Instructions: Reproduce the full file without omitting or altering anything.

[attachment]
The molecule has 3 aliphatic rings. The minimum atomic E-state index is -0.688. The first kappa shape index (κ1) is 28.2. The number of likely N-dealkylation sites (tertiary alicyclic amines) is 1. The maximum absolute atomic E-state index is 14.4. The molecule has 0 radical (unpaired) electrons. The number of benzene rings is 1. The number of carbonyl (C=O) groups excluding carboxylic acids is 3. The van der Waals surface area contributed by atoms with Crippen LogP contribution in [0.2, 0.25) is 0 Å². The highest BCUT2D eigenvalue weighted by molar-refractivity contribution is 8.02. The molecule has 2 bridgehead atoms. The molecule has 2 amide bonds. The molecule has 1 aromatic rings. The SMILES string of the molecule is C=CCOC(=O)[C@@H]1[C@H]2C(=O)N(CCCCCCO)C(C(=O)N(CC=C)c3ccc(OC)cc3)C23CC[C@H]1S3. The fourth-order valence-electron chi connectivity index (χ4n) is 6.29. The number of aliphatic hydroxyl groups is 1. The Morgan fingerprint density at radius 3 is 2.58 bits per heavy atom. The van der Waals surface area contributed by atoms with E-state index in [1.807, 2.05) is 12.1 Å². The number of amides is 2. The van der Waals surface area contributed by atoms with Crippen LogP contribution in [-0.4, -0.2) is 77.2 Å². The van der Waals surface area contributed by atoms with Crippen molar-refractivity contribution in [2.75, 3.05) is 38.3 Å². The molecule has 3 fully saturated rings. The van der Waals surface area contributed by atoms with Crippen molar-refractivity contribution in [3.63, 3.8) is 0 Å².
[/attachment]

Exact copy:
The molecule has 3 aliphatic rings. The minimum atomic E-state index is -0.688. The first kappa shape index (κ1) is 28.2. The number of likely N-dealkylation sites (tertiary alicyclic amines) is 1. The maximum absolute atomic E-state index is 14.4. The molecule has 0 radical (unpaired) electrons. The number of benzene rings is 1. The number of carbonyl (C=O) groups excluding carboxylic acids is 3. The van der Waals surface area contributed by atoms with Crippen LogP contribution in [0.2, 0.25) is 0 Å². The highest BCUT2D eigenvalue weighted by molar-refractivity contribution is 8.02. The molecule has 2 bridgehead atoms. The molecule has 2 amide bonds. The molecule has 1 aromatic rings. The SMILES string of the molecule is C=CCOC(=O)[C@@H]1[C@H]2C(=O)N(CCCCCCO)C(C(=O)N(CC=C)c3ccc(OC)cc3)C23CC[C@H]1S3. The fourth-order valence-electron chi connectivity index (χ4n) is 6.29. The number of aliphatic hydroxyl groups is 1. The Morgan fingerprint density at radius 3 is 2.58 bits per heavy atom. The van der Waals surface area contributed by atoms with E-state index in [1.807, 2.05) is 12.1 Å². The number of amides is 2. The van der Waals surface area contributed by atoms with Crippen LogP contribution in [-0.4, -0.2) is 77.2 Å². The van der Waals surface area contributed by atoms with Crippen molar-refractivity contribution in [2.75, 3.05) is 38.3 Å². The molecule has 3 fully saturated rings. The van der Waals surface area contributed by atoms with Crippen molar-refractivity contribution in [3.63, 3.8) is 0 Å².